Eating is a fundamental activity in life.  What we eat and how we eat can certainly affect our quality of life.  And, according to my copy of The Highly Selective Thesaurus for the Extraordinarily Literate, there are several other synonyms or variants (see below) that could be used to represent the ways we eat (if you are so inclined for a little variety).  Enjoy!

eat

\ eet \, verb;

1.  to take into the mouth and swallow for nourishment; chew and swallow (food).
2.  to consume by or as if by devouring gradually; wear away; corrode.
3.  to make (a hole, passage, etc.), as by gnawing or corrosion.
Other words you may consider using (depending on your context/usage, of course):

Source: The Highly Selective Thesaurus for the Extraordinarily Literate by Eugene Ehrlich. Definitions courtesy of http://www.dictionary.com.

Amazing Adjective, Number Thirty-One!

March 21, 2018

Here is a word from the Latin niveus, meaning “snowy; snow-white.”  As exemplified in The Highly Selective Dictionary of Golden Adjectives for the Extraordinarily Literate.

“My old cottage looked imposingly dressed, the would-be poet said, just waiting to be escoted to a formal dance in the niveous stole of winter.”

niveous

\ niv-ee-uh s \, adjective;

1.  resembling snow, especially in whiteness; snowy.

Source: The Highly Selective Dictionary of Golden Adjectives for the Extraordinarily Literate by Eugene Ehrlich and http://www.dictionary.com.

Could I Get Some Help Here?!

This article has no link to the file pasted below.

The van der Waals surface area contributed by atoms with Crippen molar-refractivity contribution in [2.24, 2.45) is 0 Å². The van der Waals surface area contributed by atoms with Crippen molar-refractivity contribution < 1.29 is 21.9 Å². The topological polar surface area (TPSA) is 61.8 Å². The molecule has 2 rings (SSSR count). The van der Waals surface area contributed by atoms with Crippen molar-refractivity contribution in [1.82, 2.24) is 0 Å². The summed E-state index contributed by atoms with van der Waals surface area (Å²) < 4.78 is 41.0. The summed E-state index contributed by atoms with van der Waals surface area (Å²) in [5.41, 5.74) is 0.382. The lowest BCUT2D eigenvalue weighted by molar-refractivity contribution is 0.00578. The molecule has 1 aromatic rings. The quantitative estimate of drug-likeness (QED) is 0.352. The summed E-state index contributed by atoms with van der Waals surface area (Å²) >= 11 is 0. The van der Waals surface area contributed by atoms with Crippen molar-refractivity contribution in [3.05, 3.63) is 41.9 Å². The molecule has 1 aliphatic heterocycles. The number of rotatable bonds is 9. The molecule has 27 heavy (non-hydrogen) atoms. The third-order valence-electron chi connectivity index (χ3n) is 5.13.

March 14, 2018

Sometimes, pleading is required to encourage certain courses of action.  “The designated spokesperson provided quite the hortatory address to the City Council as an appeal to them to declare the neighborhood drug house a nuisance.”

hortatory

\ hawr-tuh-tawr-ee, -tohr-ee \, adjective;

1.  urging to some course of conduct or action; exhorting; encouraging.

Source: The Highly Selective Dictionary for the Extraordinarily Literate by Eugene Ehrlich, and http://www.dictionary.com.

Drivel!

March 7, 2018

Personally, I live the word “drivel.”  However, according to my copy of The Highly Selective Thesaurus for the Extraordinarily Literate, there are several other synonyms or variants (see below) that could be used to represent the word drivel (if you are so inclined for a little variety).  Enjoy!

drivel

\ drivuh l \

noun
1.  saliva flowing from the mouth, or mucus from the nose; slaver.
2.  childish, silly, or meaningless talk or thinking; nonsense; twaddle.

verb
 (used without object)
3.  to let saliva flow from the mouth or mucus from the nose; slaver.